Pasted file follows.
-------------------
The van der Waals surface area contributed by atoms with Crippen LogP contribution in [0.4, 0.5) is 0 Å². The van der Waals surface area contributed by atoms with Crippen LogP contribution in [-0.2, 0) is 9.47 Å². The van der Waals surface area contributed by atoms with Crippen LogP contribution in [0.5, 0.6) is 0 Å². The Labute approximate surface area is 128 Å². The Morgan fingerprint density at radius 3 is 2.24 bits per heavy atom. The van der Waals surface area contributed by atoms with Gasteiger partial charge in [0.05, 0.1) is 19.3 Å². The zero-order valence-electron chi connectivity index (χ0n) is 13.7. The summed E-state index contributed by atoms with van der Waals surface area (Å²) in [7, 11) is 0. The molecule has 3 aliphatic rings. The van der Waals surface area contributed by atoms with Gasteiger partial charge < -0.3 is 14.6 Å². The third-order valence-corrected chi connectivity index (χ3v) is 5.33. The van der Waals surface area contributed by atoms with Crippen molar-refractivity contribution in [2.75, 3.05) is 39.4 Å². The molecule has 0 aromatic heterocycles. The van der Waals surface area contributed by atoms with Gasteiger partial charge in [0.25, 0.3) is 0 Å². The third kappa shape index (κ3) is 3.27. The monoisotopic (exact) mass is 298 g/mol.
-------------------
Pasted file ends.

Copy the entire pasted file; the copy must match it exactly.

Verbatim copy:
The van der Waals surface area contributed by atoms with Crippen LogP contribution in [0.4, 0.5) is 0 Å². The van der Waals surface area contributed by atoms with Crippen LogP contribution in [-0.2, 0) is 9.47 Å². The van der Waals surface area contributed by atoms with Crippen LogP contribution in [0.5, 0.6) is 0 Å². The Labute approximate surface area is 128 Å². The Morgan fingerprint density at radius 3 is 2.24 bits per heavy atom. The van der Waals surface area contributed by atoms with Gasteiger partial charge in [0.05, 0.1) is 19.3 Å². The zero-order valence-electron chi connectivity index (χ0n) is 13.7. The summed E-state index contributed by atoms with van der Waals surface area (Å²) in [7, 11) is 0. The molecule has 3 aliphatic rings. The van der Waals surface area contributed by atoms with Gasteiger partial charge < -0.3 is 14.6 Å². The third-order valence-corrected chi connectivity index (χ3v) is 5.33. The van der Waals surface area contributed by atoms with Crippen molar-refractivity contribution in [2.75, 3.05) is 39.4 Å². The molecule has 0 aromatic heterocycles. The van der Waals surface area contributed by atoms with Gasteiger partial charge in [0.25, 0.3) is 0 Å². The third kappa shape index (κ3) is 3.27. The monoisotopic (exact) mass is 298 g/mol.